The mandate of financial institutions is to process financial transactions for individuals and businesses, but unfortunately, these institutions are sometimes used for illicit purposes, such as money laundering and terrorist financing. Effective, accurate risk assessment is the foundation of a financial firm’s risk management and regulatory compliance, and there are a number of manual and automated methods available to assess risks. Detecting and acting against suspicious activities is a must for banks today.
US Federal Reserve
Given the prevailing financial infrastructure that exists today, international transfers continue to remain costly, time-consuming and risky—and even more so when there is a need to exchange currency. Such transactions normally undergo a series of stages that invariably include the involvement of intermediary parties and the foreign-exchange market
Data lineage is becoming more important for financial services organisations today. Increasingly, it is becoming hard-wired in regulations and in data quality frameworks like the European Central Bank’s (ECB) Targeted Review of Internal Models (TRIM) – and ultimately this is all related to the need for ‘explainability’.
For Better or for Worse: The Linkage Between the US Economy and the Major Economies of the Western Hemisphere
The US economy is on track to break its own record; its current 115 months of expansion is only five months shy of the record set in the 1990s. The next recession will come, maybe soon, as the economy succumbs to factors such as policy errors, foreign growth and corporate profit. And the United States will not fall alone; other Western Hemisphere countries will be dragged down with it.
Why do we need stress tests? Since the financial crisis, stress tests have become the main instrument of bank supervision. In stress tests, supervision interacts with regulation and bank capital requirements. Research highlights the role of stress-test supervision in dampening the incentives of banks to take risks, especially when capital requirements are not effective.
Balancing the Opportunities and Challenges of the New Era of Globalization with Social Inclusion and Sustainability Goals for All Stakeholders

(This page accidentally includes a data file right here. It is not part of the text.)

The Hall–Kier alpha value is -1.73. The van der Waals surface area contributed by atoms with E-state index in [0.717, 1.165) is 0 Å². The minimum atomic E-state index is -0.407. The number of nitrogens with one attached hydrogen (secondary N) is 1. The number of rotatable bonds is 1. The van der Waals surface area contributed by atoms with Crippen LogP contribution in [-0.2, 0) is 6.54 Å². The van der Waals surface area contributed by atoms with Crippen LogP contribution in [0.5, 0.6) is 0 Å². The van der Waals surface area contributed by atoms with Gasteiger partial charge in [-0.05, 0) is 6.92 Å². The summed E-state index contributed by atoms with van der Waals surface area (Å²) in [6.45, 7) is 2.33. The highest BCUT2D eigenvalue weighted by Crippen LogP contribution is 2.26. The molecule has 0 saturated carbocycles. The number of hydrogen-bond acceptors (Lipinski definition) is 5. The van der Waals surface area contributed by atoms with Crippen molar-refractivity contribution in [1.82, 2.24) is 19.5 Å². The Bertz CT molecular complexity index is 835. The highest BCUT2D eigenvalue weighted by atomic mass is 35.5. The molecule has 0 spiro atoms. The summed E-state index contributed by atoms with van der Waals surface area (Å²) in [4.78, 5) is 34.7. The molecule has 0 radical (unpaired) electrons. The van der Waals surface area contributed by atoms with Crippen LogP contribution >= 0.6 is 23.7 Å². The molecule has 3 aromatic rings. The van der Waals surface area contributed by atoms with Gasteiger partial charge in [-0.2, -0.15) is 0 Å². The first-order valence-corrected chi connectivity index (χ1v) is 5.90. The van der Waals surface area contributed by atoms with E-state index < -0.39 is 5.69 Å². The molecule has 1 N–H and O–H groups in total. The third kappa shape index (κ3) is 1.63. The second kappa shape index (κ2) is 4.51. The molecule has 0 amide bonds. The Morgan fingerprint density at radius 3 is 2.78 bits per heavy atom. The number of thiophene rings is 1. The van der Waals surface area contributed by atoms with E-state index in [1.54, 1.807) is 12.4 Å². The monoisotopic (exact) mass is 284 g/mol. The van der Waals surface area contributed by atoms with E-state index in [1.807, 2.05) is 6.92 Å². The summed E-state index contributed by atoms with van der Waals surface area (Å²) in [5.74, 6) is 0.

The New Era of Globalization, propelled by the rapid technological advancements of the Fourth Industrial Revolution and widespread concern for sustainable development goals, would seem to be on a road undergirded by groundbreaking potential. Yet, there are potholes on the way, not the least arising from growing populist movements. What are some of the damaging risks to avoid and positive disruptive opportunities to foster along this uncharted path?
Relations are growing frostier globally, as political leaders become more nationalistic. And this change in climate is impacting economies, rendering them less cooperative. Two significant changes affecting the global business cycle include the US Fed’s tighter monetary policy, the impacts of which have rippled throughout the world, as well as the geographical shift of the centre of manufacturing production to the East, to the dismay of some Western leaders.
When looking at the performance of major markets such as US equities and oil, 2018 has so far provided much for bulls to cheer. But one market that has clearly underperformed year-to-date is gold.
The good news is that economic growth globally is strong, with a few exceptions, as the world shakes off the effects of the Great Recession. But economists are uneasy about troubling undercurrents, such as protectionist trade policies, that could whip up into a global trade war. Most are hoping that trade relationships can be repaired, acknowledging that the time is now to rebuild rather than burn bridges.
As April turned to May, the ongoing economic expansion being experienced by the United States officially became the country’s second longest on record. The period, which began in June 2009 when the world’s biggest economy began to emerge from the Great Recession